New ban on noncompetes could have big impact on health care


The Federal Trade Commission's vote on Tuesday to ban noncompete agreements could be a big deal for the health care workforce.

While the agreements are often thought of as a concern for senior executives and lower-income workers, sizable shares of doctors and nurses face employer restrictions on switching jobs.

 In a 3-2 vote, the FTC approved a final rule that would soon make it illegal for employers to enforce noncompetes for the vast majority of workers.

  • Between 37% and 45% of physicians are affected by noncompetes, according to the American Medical Association.
  • The FTC projected the rule could reduce health care costs by up to $194 billion in the next decade. It has cited evidence that noncompete agreements encourage consolidation and drive up health care prices.

Of the roughly 26,000 comments the FTC received on the rule, a "significant" number came from health care employees, especially doctors, agency chair Lina Khan said Tuesday.

  • Particularly in rural areas, employers can force these agreements on doctors and nurses while offering lower wages because they know there are few other options for work, Khan said.
  • Even health care workers making a "decent living" feel they did not have bargaining power, Khan told reporters Tuesday.
  • "There were a whole bunch of comments that said, 'I signed this, but it's not like I was exercising real choice. It felt coercive.'"

The debate over noncompete agreements divided the health care industry, with hospitals offering scathing assessments of Tuesday's vote.

  • Hospitals argue the agreements are necessary to recruit and retain workers, and for-profit hospitals complained that the FTC rule creates an uneven playing field since nonprofits aren't bound to it.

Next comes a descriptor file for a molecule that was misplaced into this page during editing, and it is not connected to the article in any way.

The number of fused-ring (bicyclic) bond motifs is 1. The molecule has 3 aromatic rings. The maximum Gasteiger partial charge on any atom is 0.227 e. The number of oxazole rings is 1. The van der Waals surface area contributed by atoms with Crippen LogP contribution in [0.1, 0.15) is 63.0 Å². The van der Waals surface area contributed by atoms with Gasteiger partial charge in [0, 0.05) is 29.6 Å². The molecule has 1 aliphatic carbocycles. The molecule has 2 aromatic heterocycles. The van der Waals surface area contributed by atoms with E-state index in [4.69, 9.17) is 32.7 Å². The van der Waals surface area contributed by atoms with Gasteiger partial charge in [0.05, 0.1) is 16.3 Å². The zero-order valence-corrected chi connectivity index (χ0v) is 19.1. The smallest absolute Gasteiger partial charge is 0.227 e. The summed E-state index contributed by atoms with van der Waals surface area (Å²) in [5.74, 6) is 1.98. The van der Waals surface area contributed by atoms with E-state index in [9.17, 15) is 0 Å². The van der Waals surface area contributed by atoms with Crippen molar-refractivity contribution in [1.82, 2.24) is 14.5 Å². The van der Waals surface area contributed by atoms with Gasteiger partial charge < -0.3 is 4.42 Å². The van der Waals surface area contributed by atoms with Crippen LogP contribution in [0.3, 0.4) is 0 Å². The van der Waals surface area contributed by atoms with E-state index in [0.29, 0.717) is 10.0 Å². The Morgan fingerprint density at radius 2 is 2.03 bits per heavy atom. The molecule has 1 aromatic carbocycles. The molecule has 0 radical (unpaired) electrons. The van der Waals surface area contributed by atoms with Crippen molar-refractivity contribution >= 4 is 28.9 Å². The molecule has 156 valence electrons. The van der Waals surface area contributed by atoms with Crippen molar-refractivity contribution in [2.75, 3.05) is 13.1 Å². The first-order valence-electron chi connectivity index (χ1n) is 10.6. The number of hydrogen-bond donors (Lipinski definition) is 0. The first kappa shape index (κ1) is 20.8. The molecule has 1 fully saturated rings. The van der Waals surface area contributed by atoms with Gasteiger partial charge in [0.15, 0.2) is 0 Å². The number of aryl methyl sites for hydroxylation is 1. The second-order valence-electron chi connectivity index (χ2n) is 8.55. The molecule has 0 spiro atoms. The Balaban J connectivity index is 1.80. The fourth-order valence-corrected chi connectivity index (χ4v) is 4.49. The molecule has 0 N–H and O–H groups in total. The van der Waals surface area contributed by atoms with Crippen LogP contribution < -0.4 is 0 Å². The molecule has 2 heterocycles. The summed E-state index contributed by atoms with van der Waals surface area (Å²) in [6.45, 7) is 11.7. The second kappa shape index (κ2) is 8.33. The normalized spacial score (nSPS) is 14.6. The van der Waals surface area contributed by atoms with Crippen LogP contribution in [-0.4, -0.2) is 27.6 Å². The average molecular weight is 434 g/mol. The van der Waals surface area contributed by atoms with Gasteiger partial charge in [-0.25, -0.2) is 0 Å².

• "The only saving grace is that this rule will likely be short-lived, with courts almost certain to stop it before it can do damage to hospitals' ability to care for their patients and communities," the American Hospital Association said in a statement.

Critics of noncompete agreements say they often require health care workers to leave the field or relocate to change jobs.

  • "Doctors are trapped in places where they may or may not feel good about the care that they are able to provide," Elizabeth Wilkins, senior fellow at the American Economic Liberties Project, told Axios.
  • In rural markets already suffering shortages, this can lead to greater problems for patients.
  • "If a doctor or nurse really does feel as though they need to leave their job, they may need to leave that county or even that state to get a new job that deprives patients of their doctor of choice and continuity of care."

Noncompetes tied to the sale of a business, like a physician practice, would still be allowed under the FTC rule.

  • "There's a lot of good policy reasons why," Faegre Drinker labor and employment partner Matt Fontana told Axios. "I don't want to shell out a bunch of money for something if could then just recreate that and basically suck all the value out of what I purchased."

The FTC ban appears likely to face a legal challenge, and it could be years before it can take effect.

  • Even if it gets tied up in courts, more states and cities could pursue similar restrictions, said Peter Steinmeyer of Epstein Becker Green.
  • Four states already ban all noncompetes, and several states specifically banned noncompetes for health care workers.
  • There are also bipartisan proposals in Congress to ban the practice.

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